You can use the read.table function to read in a file that contains tabular data into R.
This function uses the following basic syntax:
df <- read.table(file='C:\\Users\\bob\\Desktop\\data.txt', header=FALSE, sep = "")
By default, the read.table function assumes there is no header row in the file and that the values are separated by white space.
However, you can use the header and sep arguments to tell R that the file has a header row and uses a different delimiter.
For example, you could choose to use a comma as a delimiter:
df <- read.table(file='C:\\Users\\bob\\Desktop\\data.txt', header=TRUE, sep=',')
The following step-by-step example shows how to use the read.table function in practice.
Step 1: View the File
Suppose I have a file called data.txt on my Desktop that I’d like to read into R as a data frame:
Step 2: Use read.table() to Read File into Data Frame
Next, let’s use read.table() to read the file into a data frame called df:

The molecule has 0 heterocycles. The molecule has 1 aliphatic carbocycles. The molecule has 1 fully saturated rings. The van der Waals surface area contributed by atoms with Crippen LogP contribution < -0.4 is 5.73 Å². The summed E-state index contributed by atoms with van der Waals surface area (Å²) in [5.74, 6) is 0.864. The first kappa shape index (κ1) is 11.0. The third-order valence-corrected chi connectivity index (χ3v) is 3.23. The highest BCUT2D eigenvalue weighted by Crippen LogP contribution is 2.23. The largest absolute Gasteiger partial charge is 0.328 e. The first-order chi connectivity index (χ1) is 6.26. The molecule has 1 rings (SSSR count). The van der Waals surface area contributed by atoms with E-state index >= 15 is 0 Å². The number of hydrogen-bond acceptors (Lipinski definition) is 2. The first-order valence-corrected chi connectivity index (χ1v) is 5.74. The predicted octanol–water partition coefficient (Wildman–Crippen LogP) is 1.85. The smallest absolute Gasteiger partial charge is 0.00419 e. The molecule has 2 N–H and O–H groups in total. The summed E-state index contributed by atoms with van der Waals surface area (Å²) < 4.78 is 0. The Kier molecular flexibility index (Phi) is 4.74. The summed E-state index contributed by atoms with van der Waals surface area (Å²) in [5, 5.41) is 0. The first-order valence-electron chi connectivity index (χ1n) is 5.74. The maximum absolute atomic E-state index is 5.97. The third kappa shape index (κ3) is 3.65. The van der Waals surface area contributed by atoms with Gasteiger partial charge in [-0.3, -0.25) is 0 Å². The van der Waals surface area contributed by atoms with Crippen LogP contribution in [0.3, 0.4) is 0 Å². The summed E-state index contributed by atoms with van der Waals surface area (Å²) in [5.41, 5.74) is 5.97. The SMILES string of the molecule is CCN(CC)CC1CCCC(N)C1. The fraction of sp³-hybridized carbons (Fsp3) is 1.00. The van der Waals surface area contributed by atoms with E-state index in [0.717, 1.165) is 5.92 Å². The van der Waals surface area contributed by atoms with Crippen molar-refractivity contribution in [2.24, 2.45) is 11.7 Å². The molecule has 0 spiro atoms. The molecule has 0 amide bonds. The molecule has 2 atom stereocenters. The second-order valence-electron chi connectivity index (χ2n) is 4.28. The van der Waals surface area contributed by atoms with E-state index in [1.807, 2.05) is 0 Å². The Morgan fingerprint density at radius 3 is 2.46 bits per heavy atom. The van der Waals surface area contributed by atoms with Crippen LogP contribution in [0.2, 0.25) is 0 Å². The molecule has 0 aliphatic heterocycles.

#read file from Desktop into data frame df <- read.table(file='C:\\Users\\bob\\Desktop\\data.txt', header=TRUE)
Note that I specified header=TRUE since the first row in the file contains column names.
I also didn’t specify the sep argument since the data in the file is already separated by white space.
Step 3: View the Data Frame
Next, we can view the data frame to ensure that the file was read correctly:
#view data frame print(df) var1 var2 var3 1 1 7 3 2 2 3 7 3 3 3 8 4 4 4 3 5 5 5 2 6 6 7 7 7 9 9 4
We can see that the data frame matches the data in the file.
We can also use the class and dim functions to check the class of the data frame and get the dimensions (number of rows and number of columns):
#check class of data frame class(df)  "data.frame" #check dimensions of data frame dim(df)  7 3
We can see that df is indeed a data frame and has 7 rows and 3 columns.
The following tutorials explain how to read other types of files into R: